age of LEO building and launching. When before has the amateur service
been effectively *given* a bird which will eventually be in linear
service, with no appeal for launch or building costs? How can we
ensure that others will do the same? We should shower the Delfi team
with gratitude by giving them as much high-quality data as possible.
After all, their research has direct bearing on our future work, too.

But Delfi-C3's transponder is ground-breaking in another way: it
pushes linear LEO satellites quite far down the cost/power curve. If
this provides reliable comms. to those of us with modest az/el yagi
setups, I think you will find other regional amateur teams jumping on
the cubesat format for linear comms. at a very reasonable launch price
(what, launch at $40,000 per cube?) Even more exciting is the prospect
that university groups will team with AMSAT subgroups to make
something like Delfi-C3: say, we hams will provide the comms for your
digital mission, and then in a year we get a linear transponder. Based
on the mission success of Delfi-C3, you can be assured that you'll get
tons of data.

Then there are amazingly clever ideas like Sat on a PCBoard and
Dragonfly. Both of these ask the question, "how little power can we
get away with in orbit, given the improving base stations?"

Obviously this has gone far beyond a reply to David's letter. I hope
it will be taken in the spirit it was written: as an encouragement
toward excitement. Heraclitus said, a man never walks through the same
river twice; similarly, we never will launch the same birds under the
same circumstances. But with the right attitude the river is always
beautiful and exciting, and so will be our hobby.

73, Bruce
VE9QRP


On Jan 16, 2008 8:23 AM, David - M0ZLB <m0zlb@btinternet.com> wrote:
> Thanks for the links Bruce, I too couldn't find any frequency info after
> Trevor's initial posting!
>
> Sadly I see that with the exception of Delfi, everything else is digital.
> Surely it is imperative that we get more easy sats up there for the newbies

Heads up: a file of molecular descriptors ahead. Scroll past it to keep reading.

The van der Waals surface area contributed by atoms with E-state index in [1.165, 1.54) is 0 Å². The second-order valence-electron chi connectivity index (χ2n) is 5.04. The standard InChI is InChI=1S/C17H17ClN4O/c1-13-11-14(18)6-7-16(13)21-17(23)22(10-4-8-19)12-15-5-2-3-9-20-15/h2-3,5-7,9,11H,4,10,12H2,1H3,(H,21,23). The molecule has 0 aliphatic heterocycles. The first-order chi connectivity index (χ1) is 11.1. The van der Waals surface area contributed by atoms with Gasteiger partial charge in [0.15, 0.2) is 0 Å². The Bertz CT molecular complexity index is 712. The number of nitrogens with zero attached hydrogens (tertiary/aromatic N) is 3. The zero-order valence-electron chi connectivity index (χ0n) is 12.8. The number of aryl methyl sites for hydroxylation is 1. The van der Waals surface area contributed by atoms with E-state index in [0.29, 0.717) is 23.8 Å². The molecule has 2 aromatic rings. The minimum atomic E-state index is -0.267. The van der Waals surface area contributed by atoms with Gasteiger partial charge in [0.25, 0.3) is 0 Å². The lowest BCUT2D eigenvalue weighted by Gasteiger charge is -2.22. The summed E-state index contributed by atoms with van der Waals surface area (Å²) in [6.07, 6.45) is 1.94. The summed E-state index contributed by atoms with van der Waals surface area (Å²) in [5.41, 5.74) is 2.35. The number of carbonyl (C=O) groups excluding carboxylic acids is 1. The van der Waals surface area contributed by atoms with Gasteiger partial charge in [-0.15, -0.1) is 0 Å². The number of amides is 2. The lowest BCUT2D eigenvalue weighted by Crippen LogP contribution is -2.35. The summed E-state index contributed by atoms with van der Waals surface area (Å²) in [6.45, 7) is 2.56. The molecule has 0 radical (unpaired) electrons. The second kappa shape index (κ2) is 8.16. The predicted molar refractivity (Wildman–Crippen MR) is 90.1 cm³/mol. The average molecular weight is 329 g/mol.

> to cut their teeth on and then progress! With the loss of FO-29 to virtually
> everyone out of the JA footprint, its becoming a specialised hobby - there
> is a need to get back to basics here I would have thought!
>
> David
> KG4ZLB
> AMSAT UK
>
>
> Bruce Robertson <ve9qrp@gmail.com> wrote:
> I think what seems to be rubbish to you is directed at different
> audiences: the local media, colleagues in the university and funding
> organizations, for example, none of whom are interested in
> frequencies.
>
> Happily, we hams have the summarizing website of Ralf Wallio, W0RPK,
> http://showcase.netins.net/web/wallio/CubeSat.htm
>
> Frequency information is also available from IARU:
> http://www.amsat.org.uk/iaru/
>
> 73, Bruce
> VE9QRP
>
> On Jan 16, 2008 6:54 AM, Andrew Rich wrote:
> > I wish some of these sat launchers would put as much effort into their
> > webpages as their satellites.
> >
> > Most don't list frequencies and seem to me to be a completer afterthought.
> >
> > I get frustrated searching page after page of just rubbish to turn up
> > nothing.
> >
> > Enlighten me
> >
> >
> >
> ----------------------------------------------------------------------------
> > Andrew Rich VK4TEC
> > vk4tec@people.net.au
> > http://www.tech-software.net
> >
> >
> >
> >
> >
> > -----Original Message-----
> > From: amsat-bb-bounces@amsat.org [mailto:amsat-bb-bounces@amsat.org]On
> > Behalf Of Trevor
> > Sent: Wednesday, 16 January 2008 6:16 AM
> > To: AMSAT BB
> > Subject: [SPAM] [amsat-bb] Six Amateur Radio Satellites to Launch in
> > March
> > Importance: Low
> >
> >
> > It looks like they'll be six Amateur Radio satellites launching in March
> > including Delfi-C3, see
> >
> > http://www.uk.amsat.org/
> >
> > 73 Trevor M5AKA
> >
> >
> >
> > __________________________________________________________
> > Sent from Yahoo! Mail - a smarter inbox http://uk.mail.yahoo.com
> >
> > _______________________________________________
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> >
> > _______________________________________________
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> >
> _______________________________________________
> Sent via AMSAT-BB@amsat.org. Opinions expressed are those of the author.
> Not an AMSAT-NA member? Join now to support the amateur satellite program!
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>